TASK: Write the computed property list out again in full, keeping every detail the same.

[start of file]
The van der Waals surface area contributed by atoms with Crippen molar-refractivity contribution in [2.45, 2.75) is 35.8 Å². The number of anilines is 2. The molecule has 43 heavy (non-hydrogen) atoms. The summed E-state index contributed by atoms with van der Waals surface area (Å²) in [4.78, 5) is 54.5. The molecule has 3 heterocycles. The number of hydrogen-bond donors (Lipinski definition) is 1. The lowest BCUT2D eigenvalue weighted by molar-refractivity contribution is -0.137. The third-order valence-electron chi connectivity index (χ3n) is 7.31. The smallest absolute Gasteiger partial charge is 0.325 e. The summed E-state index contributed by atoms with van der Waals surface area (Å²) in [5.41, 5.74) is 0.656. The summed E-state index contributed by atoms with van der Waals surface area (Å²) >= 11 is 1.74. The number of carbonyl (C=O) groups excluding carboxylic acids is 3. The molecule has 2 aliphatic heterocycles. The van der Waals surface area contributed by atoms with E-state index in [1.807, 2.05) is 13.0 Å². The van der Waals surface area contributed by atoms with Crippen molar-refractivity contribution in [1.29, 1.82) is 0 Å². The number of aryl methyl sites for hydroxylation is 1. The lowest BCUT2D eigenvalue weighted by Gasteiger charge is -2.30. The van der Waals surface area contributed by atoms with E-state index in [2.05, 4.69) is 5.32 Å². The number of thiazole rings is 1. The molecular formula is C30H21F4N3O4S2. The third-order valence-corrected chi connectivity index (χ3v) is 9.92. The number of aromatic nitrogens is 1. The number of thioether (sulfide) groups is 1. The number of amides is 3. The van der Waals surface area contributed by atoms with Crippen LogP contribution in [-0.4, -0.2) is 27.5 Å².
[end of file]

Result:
The van der Waals surface area contributed by atoms with Crippen molar-refractivity contribution in [2.45, 2.75) is 35.8 Å². The number of anilines is 2. The molecule has 43 heavy (non-hydrogen) atoms. The summed E-state index contributed by atoms with van der Waals surface area (Å²) in [4.78, 5) is 54.5. The molecule has 3 heterocycles. The number of hydrogen-bond donors (Lipinski definition) is 1. The lowest BCUT2D eigenvalue weighted by molar-refractivity contribution is -0.137. The third-order valence-electron chi connectivity index (χ3n) is 7.31. The smallest absolute Gasteiger partial charge is 0.325 e. The summed E-state index contributed by atoms with van der Waals surface area (Å²) in [5.41, 5.74) is 0.656. The summed E-state index contributed by atoms with van der Waals surface area (Å²) >= 11 is 1.74. The number of carbonyl (C=O) groups excluding carboxylic acids is 3. The molecule has 2 aliphatic heterocycles. The van der Waals surface area contributed by atoms with E-state index in [1.807, 2.05) is 13.0 Å². The van der Waals surface area contributed by atoms with Crippen molar-refractivity contribution in [1.29, 1.82) is 0 Å². The number of aryl methyl sites for hydroxylation is 1. The lowest BCUT2D eigenvalue weighted by Gasteiger charge is -2.30. The van der Waals surface area contributed by atoms with E-state index in [2.05, 4.69) is 5.32 Å². The number of thiazole rings is 1. The molecular formula is C30H21F4N3O4S2. The third-order valence-corrected chi connectivity index (χ3v) is 9.92. The number of aromatic nitrogens is 1. The number of thioether (sulfide) groups is 1. The number of amides is 3. The van der Waals surface area contributed by atoms with Crippen LogP contribution in [-0.4, -0.2) is 27.5 Å².